Carbon offsets cost UBC $1.7 million last year

June 7th, 20125:11 am @


Kai Jacobson/The Ubyssey

Last year, UBC paid approximately $1.7 million to Pacific Carbon Trust (PCT) to offset its carbon emissions.

This is mandated by the province’s 2008 Green House Gas Reduction Act (GHGRA), which forces all public institutions to pay a tax on their greenhouse gas emission at an established rate of $25 a ton. But some critics question the effectiveness of this program, and wonder if other solutions might help UBC better reach its sustainability goals.

The GHGRA was designed to grow BC’s green economy by offering an economic incentive for increased carbon efficiency.

UBC sustainability director Orion Henderson was hesitant to say exactly what effects the GHGRA has had on the university. He thinks that campus sustainability projects such as the steam-to-hot water heating conversion were viewed as more favourable in light of the law. However, he believes UBC still has room for improvement.

Henderson also mentioned the work by Hadi Dowlatabadi and Kim Lau, UBC climate researchers, who wrote a critique of BC’s carbon offset system in March 2011.

Currently, UBC is required to pay for all emissions the province calls “Scope 1″ and “Scope 2,” which include those from power plants and UBC-operated vehicles. But emissions considered “Scope 3,” which include those caused by commuting to and from campus, aren’t accounted for by the GHGRA. Dowlatabadi and Lau have suggested altering the GHGRA to allow UBC to offset some of its Scope 1 and 2 emissions with reductions in Scope 3 emissions.

For example, under Dowlatabadi and Lau’s proposed scheme, UBC would be able to offset the new emissions caused by increasing student housing with the decrease in the commuting emissions due to more students living on campus. UBC’s initiative to add 8000 more beds for students would result in an estimated overall decrease in BC emission by 7,700 tons per year, according to Dowlatabadi and Lau. But, under the current law, UBC would actually have to pay for the resulting increase in on-campus carbon emissions at a cost of approximately $145,000 dollars each year.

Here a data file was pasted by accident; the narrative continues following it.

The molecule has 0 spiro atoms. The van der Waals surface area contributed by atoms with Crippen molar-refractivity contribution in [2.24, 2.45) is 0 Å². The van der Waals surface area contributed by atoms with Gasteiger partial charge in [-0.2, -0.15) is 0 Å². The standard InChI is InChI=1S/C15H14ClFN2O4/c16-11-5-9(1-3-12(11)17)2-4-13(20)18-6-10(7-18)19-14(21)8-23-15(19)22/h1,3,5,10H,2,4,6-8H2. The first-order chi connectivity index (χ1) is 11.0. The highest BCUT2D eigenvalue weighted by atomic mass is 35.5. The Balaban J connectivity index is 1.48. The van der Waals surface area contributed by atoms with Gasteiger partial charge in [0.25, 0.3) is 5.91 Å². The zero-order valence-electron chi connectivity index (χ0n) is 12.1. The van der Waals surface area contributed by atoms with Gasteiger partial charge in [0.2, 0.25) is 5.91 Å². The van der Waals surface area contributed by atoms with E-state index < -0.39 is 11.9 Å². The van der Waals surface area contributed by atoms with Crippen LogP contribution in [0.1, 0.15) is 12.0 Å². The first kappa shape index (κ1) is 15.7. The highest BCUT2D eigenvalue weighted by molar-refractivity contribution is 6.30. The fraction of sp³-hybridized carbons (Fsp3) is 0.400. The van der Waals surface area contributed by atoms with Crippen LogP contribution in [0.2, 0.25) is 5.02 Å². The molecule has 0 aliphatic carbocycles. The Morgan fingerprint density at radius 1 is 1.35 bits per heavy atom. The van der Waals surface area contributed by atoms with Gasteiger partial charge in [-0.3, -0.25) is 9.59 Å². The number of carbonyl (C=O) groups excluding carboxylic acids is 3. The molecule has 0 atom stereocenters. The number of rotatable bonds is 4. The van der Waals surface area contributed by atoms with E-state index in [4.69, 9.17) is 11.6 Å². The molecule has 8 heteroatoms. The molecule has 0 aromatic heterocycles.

Some wonder if a different arrangement might allow UBC to better achieve its sustainability goals. Justin Ritchie, AMS sustainability coordinator, would prefer that the $1.7 million were spent on more educational programs similar to the ones the AMS runs now, rather than being paid to PCT. “Imagine if we were able to take that over a million dollars and use that for students…and then produce this group of people who are coming through UBC who really get sustainability means,” said Ritchie.

Ritchie suggested the extra funds might be able to help UBC might be able to expand its current worm-composting program and allow students to manage some of the sites.

But overall, Henderson believes that the incentive provided by the GHGRA has pushed UBC in a more sustainable direction. “Has the carbon tax and the Pacific Carbon Trust offsets that we pay around [greenhouse gas] emissions affected [UBC]. I would say absolutely, definitely yes,” said Henderson. “It says the real cost…is actually a lot higher than the market price, so we’ll tax it. And the principles of supply and demand say that if we increase the cost, then we will demand less.”

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